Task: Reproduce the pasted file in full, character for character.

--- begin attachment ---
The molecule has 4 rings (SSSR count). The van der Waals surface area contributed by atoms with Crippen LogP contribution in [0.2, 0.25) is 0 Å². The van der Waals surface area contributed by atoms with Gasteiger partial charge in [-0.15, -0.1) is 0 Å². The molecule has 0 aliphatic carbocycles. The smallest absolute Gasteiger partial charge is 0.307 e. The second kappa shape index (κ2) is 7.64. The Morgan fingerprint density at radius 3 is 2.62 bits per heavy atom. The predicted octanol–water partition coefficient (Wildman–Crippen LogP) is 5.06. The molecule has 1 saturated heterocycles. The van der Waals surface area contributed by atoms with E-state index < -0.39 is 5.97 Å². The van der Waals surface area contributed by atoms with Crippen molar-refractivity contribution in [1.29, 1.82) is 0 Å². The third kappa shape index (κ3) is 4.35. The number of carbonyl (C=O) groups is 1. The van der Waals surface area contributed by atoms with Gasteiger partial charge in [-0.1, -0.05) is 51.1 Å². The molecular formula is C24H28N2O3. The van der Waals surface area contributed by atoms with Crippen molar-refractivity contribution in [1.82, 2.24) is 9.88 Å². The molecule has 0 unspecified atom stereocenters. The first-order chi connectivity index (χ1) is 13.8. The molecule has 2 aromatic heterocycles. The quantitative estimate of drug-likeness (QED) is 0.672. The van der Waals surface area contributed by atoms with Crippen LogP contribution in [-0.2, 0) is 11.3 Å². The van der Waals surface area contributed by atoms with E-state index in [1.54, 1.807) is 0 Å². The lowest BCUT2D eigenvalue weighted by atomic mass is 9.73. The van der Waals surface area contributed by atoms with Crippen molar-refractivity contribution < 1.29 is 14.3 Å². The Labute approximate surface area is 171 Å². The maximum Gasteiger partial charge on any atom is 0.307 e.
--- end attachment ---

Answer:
The molecule has 4 rings (SSSR count). The van der Waals surface area contributed by atoms with Crippen LogP contribution in [0.2, 0.25) is 0 Å². The van der Waals surface area contributed by atoms with Gasteiger partial charge in [-0.15, -0.1) is 0 Å². The molecule has 0 aliphatic carbocycles. The smallest absolute Gasteiger partial charge is 0.307 e. The second kappa shape index (κ2) is 7.64. The Morgan fingerprint density at radius 3 is 2.62 bits per heavy atom. The predicted octanol–water partition coefficient (Wildman–Crippen LogP) is 5.06. The molecule has 1 saturated heterocycles. The van der Waals surface area contributed by atoms with E-state index < -0.39 is 5.97 Å². The van der Waals surface area contributed by atoms with Crippen molar-refractivity contribution in [1.29, 1.82) is 0 Å². The third kappa shape index (κ3) is 4.35. The number of carbonyl (C=O) groups is 1. The van der Waals surface area contributed by atoms with Gasteiger partial charge in [-0.1, -0.05) is 51.1 Å². The molecular formula is C24H28N2O3. The van der Waals surface area contributed by atoms with Crippen molar-refractivity contribution in [1.82, 2.24) is 9.88 Å². The molecule has 0 unspecified atom stereocenters. The first-order chi connectivity index (χ1) is 13.8. The molecule has 2 aromatic heterocycles. The quantitative estimate of drug-likeness (QED) is 0.672. The van der Waals surface area contributed by atoms with Crippen LogP contribution in [-0.2, 0) is 11.3 Å². The van der Waals surface area contributed by atoms with E-state index in [1.54, 1.807) is 0 Å². The lowest BCUT2D eigenvalue weighted by atomic mass is 9.73. The van der Waals surface area contributed by atoms with Crippen molar-refractivity contribution < 1.29 is 14.3 Å². The Labute approximate surface area is 171 Å². The maximum Gasteiger partial charge on any atom is 0.307 e.